If you’re working within the confines of a town, acquire a town map. (If you’d like to have maps to all the towns in the US in one convenient place — one of the coolest pieces of software I use — take a look at TopoUSA, which offers complete maps to street level of the entire country, plus terrain maps that can be view flat or in 3-D and resized to your needs. AND printed out. Novelist heaven.
If you’re working in fantasy or SF, you are pretty much on your own. No programs exist to create maps for you, nor should they — neither names nor geographical details would be well-served by an automated solution. The feel of your world will be determined by these things, and they shouldn’t come from a cookie-cutter program.
To look at the way that I developed the world map of Matrin (I also have smaller city and neighborhood maps, but they aren’t available online yet) go to:
I detail my development process with descriptions and pictures in three map segments, moving from west to east.
Move on to step C.
C — Defined inhabitants
Who lives in your world? Tripod-legged aliens and telepathic humans? Dragons? Cute, furry magic-user? This is not the area where you define the cultures of human beings — if all you have in your book are humans with no special powers, go on to step D.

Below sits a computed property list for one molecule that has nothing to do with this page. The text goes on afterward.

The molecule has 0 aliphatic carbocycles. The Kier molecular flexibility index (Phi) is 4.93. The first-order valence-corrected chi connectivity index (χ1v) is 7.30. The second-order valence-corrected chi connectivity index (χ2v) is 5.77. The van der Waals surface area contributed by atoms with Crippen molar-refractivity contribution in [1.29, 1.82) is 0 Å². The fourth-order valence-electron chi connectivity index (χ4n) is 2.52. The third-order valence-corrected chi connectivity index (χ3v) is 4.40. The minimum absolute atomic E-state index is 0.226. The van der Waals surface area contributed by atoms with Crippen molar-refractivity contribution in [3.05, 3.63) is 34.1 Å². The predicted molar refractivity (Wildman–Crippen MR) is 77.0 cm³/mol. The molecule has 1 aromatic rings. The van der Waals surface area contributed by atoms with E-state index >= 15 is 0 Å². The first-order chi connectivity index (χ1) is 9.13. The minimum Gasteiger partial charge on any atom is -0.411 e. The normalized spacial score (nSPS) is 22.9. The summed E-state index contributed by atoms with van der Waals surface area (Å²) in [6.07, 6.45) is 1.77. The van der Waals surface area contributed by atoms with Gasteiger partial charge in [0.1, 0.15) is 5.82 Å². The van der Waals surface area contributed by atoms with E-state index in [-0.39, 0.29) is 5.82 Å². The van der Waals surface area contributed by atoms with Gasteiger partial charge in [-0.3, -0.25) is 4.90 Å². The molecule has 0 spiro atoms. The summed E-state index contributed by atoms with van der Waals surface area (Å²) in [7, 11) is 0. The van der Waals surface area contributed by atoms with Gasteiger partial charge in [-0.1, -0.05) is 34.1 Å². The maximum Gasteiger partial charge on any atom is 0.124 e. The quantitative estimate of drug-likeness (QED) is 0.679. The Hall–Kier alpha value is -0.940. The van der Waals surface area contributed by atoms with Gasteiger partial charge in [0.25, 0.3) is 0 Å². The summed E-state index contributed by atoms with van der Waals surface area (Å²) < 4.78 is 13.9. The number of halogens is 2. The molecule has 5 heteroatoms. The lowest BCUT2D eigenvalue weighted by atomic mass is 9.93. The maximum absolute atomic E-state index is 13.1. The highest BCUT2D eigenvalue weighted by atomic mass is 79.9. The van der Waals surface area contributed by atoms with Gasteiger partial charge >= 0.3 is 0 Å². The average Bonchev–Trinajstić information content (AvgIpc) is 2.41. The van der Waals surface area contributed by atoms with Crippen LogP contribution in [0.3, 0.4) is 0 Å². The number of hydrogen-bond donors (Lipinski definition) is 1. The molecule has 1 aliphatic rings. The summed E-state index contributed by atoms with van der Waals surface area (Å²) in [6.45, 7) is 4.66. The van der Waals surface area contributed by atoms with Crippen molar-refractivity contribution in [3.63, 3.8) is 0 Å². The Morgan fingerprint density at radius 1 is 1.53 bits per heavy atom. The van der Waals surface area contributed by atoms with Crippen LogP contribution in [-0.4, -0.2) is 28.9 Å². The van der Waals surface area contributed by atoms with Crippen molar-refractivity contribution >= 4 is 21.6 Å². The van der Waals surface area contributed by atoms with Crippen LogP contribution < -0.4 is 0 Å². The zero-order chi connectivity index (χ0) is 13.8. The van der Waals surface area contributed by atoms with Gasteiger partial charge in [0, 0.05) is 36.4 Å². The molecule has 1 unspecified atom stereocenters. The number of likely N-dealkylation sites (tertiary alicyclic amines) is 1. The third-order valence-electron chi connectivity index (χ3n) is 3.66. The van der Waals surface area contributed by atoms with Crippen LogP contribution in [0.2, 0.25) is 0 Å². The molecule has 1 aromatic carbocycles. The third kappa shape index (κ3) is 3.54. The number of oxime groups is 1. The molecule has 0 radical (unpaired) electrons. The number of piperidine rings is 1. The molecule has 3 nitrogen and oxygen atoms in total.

But if you have (main character) ghosts, vampires, aliens, or fantastical creatures, you need to develop clear definitions of what these folks are, and what they are not. Don’t satisfy yourself with saying, “Oh, they’re Tolkien elves,” or “Oh, they’re typical vampires.” Actually sit down and create the rules by which your creatures work. These are the mimimum things you need to define —
- physical form
- advantages and disadvantages of the form
- how the creature propagates, or how the condition is passed on
- how the form works
- a history of the form
You can see what I’ve done with the Karnee (from the world of Matrin) by following this link:
When you’ve finished reading this, go to step D.
D — A uniform method of counting time
Not everyone needs to worry about how time is counted (or about weights and measures, which are a sort-of-related category). Again, if you’re writing about the here and now, you use what we use here and now. If you’re writing a historical novel of any sort, however, you have to start paying close attention to how time was told in that period, because no one in the history of the world has told time the way we do — in minutes and seconds and pieces of seconds. People told time by bells, by the movement of the sun through the sky, by the fall of water from a pinhole or the burning of a candle from mark to mark. And if you start figuring the telling of time in the future, or on other planets, then even the basics like length of day and length of year are up for grabs and need to be thought out.
This matters for such little things as dialogue — having a character say, “Just a second, I’ll be right there,” and such big things as how characters age, how long days last, and how seasons change.